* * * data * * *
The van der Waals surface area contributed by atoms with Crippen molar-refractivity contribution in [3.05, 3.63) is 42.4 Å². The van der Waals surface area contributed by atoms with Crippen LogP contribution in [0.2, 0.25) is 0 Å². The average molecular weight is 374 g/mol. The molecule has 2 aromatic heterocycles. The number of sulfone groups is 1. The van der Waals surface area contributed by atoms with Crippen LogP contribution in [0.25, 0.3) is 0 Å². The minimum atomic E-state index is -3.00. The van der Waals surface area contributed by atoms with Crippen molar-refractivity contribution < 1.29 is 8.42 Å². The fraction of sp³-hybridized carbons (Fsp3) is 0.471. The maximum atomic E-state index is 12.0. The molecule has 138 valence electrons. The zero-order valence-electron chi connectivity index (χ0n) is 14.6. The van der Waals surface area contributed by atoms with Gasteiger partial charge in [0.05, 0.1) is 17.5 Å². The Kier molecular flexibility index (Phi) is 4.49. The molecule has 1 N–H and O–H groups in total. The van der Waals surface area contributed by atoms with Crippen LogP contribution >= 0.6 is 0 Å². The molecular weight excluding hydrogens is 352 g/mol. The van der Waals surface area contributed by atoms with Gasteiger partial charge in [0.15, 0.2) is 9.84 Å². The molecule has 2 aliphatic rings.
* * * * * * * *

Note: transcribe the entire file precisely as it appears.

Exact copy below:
The van der Waals surface area contributed by atoms with Crippen molar-refractivity contribution in [3.05, 3.63) is 42.4 Å². The van der Waals surface area contributed by atoms with Crippen LogP contribution in [0.2, 0.25) is 0 Å². The average molecular weight is 374 g/mol. The molecule has 2 aromatic heterocycles. The number of sulfone groups is 1. The van der Waals surface area contributed by atoms with Crippen LogP contribution in [0.25, 0.3) is 0 Å². The minimum atomic E-state index is -3.00. The van der Waals surface area contributed by atoms with Crippen molar-refractivity contribution < 1.29 is 8.42 Å². The fraction of sp³-hybridized carbons (Fsp3) is 0.471. The maximum atomic E-state index is 12.0. The molecule has 138 valence electrons. The zero-order valence-electron chi connectivity index (χ0n) is 14.6. The van der Waals surface area contributed by atoms with Gasteiger partial charge in [0.05, 0.1) is 17.5 Å². The Kier molecular flexibility index (Phi) is 4.49. The molecule has 1 N–H and O–H groups in total. The van der Waals surface area contributed by atoms with Crippen LogP contribution >= 0.6 is 0 Å². The molecular weight excluding hydrogens is 352 g/mol. The van der Waals surface area contributed by atoms with Gasteiger partial charge in [0.15, 0.2) is 9.84 Å². The molecule has 2 aliphatic rings.